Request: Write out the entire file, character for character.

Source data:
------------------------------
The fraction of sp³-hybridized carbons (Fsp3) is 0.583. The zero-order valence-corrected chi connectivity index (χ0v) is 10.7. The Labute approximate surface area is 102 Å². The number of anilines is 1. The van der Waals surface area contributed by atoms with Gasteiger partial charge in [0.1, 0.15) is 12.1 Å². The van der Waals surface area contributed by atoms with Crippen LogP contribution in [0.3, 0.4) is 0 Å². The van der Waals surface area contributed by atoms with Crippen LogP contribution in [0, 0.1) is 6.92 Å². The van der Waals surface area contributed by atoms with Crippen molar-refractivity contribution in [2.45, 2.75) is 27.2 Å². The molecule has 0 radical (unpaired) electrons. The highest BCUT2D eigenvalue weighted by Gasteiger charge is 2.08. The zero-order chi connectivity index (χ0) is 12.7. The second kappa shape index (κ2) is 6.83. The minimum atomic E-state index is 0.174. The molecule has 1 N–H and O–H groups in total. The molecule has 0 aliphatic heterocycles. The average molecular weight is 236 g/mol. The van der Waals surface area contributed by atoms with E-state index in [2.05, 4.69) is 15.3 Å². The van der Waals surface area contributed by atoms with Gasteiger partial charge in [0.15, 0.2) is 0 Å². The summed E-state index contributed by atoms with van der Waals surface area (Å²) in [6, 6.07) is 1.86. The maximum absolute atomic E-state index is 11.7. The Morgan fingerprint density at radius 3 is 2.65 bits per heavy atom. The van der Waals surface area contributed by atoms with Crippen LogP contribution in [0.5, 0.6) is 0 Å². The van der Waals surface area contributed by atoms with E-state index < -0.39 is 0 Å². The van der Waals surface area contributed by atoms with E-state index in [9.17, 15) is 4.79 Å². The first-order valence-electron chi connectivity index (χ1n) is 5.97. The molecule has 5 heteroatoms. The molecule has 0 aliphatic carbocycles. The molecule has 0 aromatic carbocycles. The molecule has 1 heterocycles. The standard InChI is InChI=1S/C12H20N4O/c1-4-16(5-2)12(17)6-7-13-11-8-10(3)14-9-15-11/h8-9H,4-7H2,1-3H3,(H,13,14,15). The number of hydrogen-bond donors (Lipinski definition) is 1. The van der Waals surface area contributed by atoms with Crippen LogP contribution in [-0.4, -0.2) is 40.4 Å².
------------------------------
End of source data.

The fraction of sp³-hybridized carbons (Fsp3) is 0.583. The zero-order valence-corrected chi connectivity index (χ0v) is 10.7. The Labute approximate surface area is 102 Å². The number of anilines is 1. The van der Waals surface area contributed by atoms with Gasteiger partial charge in [0.1, 0.15) is 12.1 Å². The van der Waals surface area contributed by atoms with Crippen LogP contribution in [0.3, 0.4) is 0 Å². The van der Waals surface area contributed by atoms with Crippen LogP contribution in [0, 0.1) is 6.92 Å². The van der Waals surface area contributed by atoms with Crippen molar-refractivity contribution in [2.45, 2.75) is 27.2 Å². The molecule has 0 radical (unpaired) electrons. The highest BCUT2D eigenvalue weighted by Gasteiger charge is 2.08. The zero-order chi connectivity index (χ0) is 12.7. The second kappa shape index (κ2) is 6.83. The minimum atomic E-state index is 0.174. The molecule has 1 N–H and O–H groups in total. The molecule has 0 aliphatic heterocycles. The average molecular weight is 236 g/mol. The van der Waals surface area contributed by atoms with E-state index in [2.05, 4.69) is 15.3 Å². The van der Waals surface area contributed by atoms with Gasteiger partial charge in [0.15, 0.2) is 0 Å². The summed E-state index contributed by atoms with van der Waals surface area (Å²) in [6, 6.07) is 1.86. The maximum absolute atomic E-state index is 11.7. The Morgan fingerprint density at radius 3 is 2.65 bits per heavy atom. The van der Waals surface area contributed by atoms with Crippen LogP contribution in [0.5, 0.6) is 0 Å². The van der Waals surface area contributed by atoms with E-state index < -0.39 is 0 Å². The van der Waals surface area contributed by atoms with E-state index in [9.17, 15) is 4.79 Å². The first-order valence-electron chi connectivity index (χ1n) is 5.97. The molecule has 5 heteroatoms. The molecule has 0 aliphatic carbocycles. The molecule has 0 aromatic carbocycles. The molecule has 1 heterocycles. The standard InChI is InChI=1S/C12H20N4O/c1-4-16(5-2)12(17)6-7-13-11-8-10(3)14-9-15-11/h8-9H,4-7H2,1-3H3,(H,13,14,15). The number of hydrogen-bond donors (Lipinski definition) is 1. The van der Waals surface area contributed by atoms with Crippen LogP contribution in [-0.4, -0.2) is 40.4 Å².